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By David Smallman
The toughest part of running any business is finding time to do the two most important things, marketing and sales.
These two actions are not as many folks thing; one and the same. The skill sets required to do the two jobs are very different. Marketing is the art of understanding the existing and potential customer’s needs and working out how to bring into line the business to deliver these profitably. Fifty percent involves letting the customer know through both written and electronic means (lead generation) that the company can supply its customers needs and that the company is trustworthy (branding). The other fifty percent is marketing’s role in ensuring that the product is what the customer’s wants, when they want it and at the right price.
Whilst the sales role can often be seen as working against marketing it also requires two key, but different, abilities.
The first is to convert an opportunity into cash in the Bank through persuading a customer to purchase from you – and by extension the company – and second, and equally important, is acting as the customer advocate within the company to ensure that the company provides what is needed in order for the customer to meet their expectations.
It is often the second part of the statement above that companies find hardest to achieve. It has been said that “Best is the Enemy of good”. Frequently, whatever the product or service, companies want to differentiate themselves by provided “add-on’s”, “gizmos”, “twiddle bits” etc. Whilst this lifts the offer to Excellent (or best) it adds cost, through time or materials, that are beyond the requirements of the customer to meet their needs and expectations. Good enough should not be considered inferior if the customer’s expectations are met.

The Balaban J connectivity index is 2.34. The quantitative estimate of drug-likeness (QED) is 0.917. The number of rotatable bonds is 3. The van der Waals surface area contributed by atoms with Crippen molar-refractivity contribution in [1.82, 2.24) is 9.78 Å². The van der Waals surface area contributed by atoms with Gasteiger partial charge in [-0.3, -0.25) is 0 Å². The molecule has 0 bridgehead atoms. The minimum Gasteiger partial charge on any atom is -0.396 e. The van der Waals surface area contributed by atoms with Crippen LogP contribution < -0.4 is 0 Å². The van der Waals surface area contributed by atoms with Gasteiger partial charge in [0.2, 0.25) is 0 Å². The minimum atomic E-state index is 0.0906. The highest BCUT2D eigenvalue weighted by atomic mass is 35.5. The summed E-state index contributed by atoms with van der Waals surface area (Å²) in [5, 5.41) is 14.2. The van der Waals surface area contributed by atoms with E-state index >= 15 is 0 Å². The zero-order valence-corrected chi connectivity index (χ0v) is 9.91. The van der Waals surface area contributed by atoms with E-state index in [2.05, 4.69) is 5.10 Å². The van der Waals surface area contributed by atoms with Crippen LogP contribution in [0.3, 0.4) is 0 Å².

It is the crossing point between marketing and sales – where marketing is striving to reach an understanding of what customers want, at what price, and where sale’s is work out how to get them to actually pay for it – that is crucial and the hardest to manage.
Time and again in companies forget that the most important principle in any business is to get the order in before the competition does, ensuring that everybody keeps their job and can collect their wages. Remember “…its not how far you finish in front what is important is that you finish first……” There are many examples, what ever your interest, of the winner not always being the favorite. For favorite read – the greatest talent, best equipped, most sophisticated, on top form, unbeatable etc.
It is a Team effort, however small the Team, that gets the winner over the line first. No one part of the company, nor for that matter no one person, should be allowed to have dominance over the ultimate aim of taking an order and turning that order into the money that pays the home loan puts food on the table and provides for further capital on which to build and expand the business.
So the next time you are in a company meeting, however small the company might be, ask yourself “Does this discussion move the company any nearer ensuring that what’s on offer is what the customer’s wants, when they want it and at the right price?” and “Does this help get the order and put the money in the Bank?
If you can’t answer yes to both the above then you should question whether your time might be better spent elsewhere.